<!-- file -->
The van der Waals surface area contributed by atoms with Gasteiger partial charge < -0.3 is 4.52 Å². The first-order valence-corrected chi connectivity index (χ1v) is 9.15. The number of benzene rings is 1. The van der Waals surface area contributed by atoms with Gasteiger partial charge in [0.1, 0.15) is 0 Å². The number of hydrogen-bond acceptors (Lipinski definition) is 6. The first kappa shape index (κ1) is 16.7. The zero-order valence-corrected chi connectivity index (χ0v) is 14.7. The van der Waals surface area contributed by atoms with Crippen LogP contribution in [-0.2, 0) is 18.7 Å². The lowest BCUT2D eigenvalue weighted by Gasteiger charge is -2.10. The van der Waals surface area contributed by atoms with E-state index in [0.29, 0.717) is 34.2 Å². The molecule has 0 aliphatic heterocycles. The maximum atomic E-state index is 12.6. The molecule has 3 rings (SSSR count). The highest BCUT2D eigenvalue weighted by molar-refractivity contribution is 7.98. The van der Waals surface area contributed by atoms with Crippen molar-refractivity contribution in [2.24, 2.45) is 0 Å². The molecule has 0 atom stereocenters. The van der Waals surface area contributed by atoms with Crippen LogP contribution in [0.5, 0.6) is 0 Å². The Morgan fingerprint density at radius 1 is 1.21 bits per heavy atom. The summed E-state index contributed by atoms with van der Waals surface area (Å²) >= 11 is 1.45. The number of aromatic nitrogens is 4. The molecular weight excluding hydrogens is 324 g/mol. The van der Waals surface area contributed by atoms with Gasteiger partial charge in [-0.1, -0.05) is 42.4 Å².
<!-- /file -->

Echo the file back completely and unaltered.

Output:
The van der Waals surface area contributed by atoms with Gasteiger partial charge < -0.3 is 4.52 Å². The first-order valence-corrected chi connectivity index (χ1v) is 9.15. The number of benzene rings is 1. The van der Waals surface area contributed by atoms with Gasteiger partial charge in [0.1, 0.15) is 0 Å². The number of hydrogen-bond acceptors (Lipinski definition) is 6. The first kappa shape index (κ1) is 16.7. The zero-order valence-corrected chi connectivity index (χ0v) is 14.7. The van der Waals surface area contributed by atoms with Crippen LogP contribution in [-0.2, 0) is 18.7 Å². The lowest BCUT2D eigenvalue weighted by Gasteiger charge is -2.10. The van der Waals surface area contributed by atoms with E-state index in [0.29, 0.717) is 34.2 Å². The molecule has 0 aliphatic heterocycles. The maximum atomic E-state index is 12.6. The molecule has 3 rings (SSSR count). The highest BCUT2D eigenvalue weighted by molar-refractivity contribution is 7.98. The van der Waals surface area contributed by atoms with Crippen molar-refractivity contribution in [2.24, 2.45) is 0 Å². The molecule has 0 atom stereocenters. The van der Waals surface area contributed by atoms with Crippen LogP contribution in [0.5, 0.6) is 0 Å². The Morgan fingerprint density at radius 1 is 1.21 bits per heavy atom. The summed E-state index contributed by atoms with van der Waals surface area (Å²) >= 11 is 1.45. The number of aromatic nitrogens is 4. The molecular weight excluding hydrogens is 324 g/mol. The van der Waals surface area contributed by atoms with Gasteiger partial charge in [-0.1, -0.05) is 42.4 Å².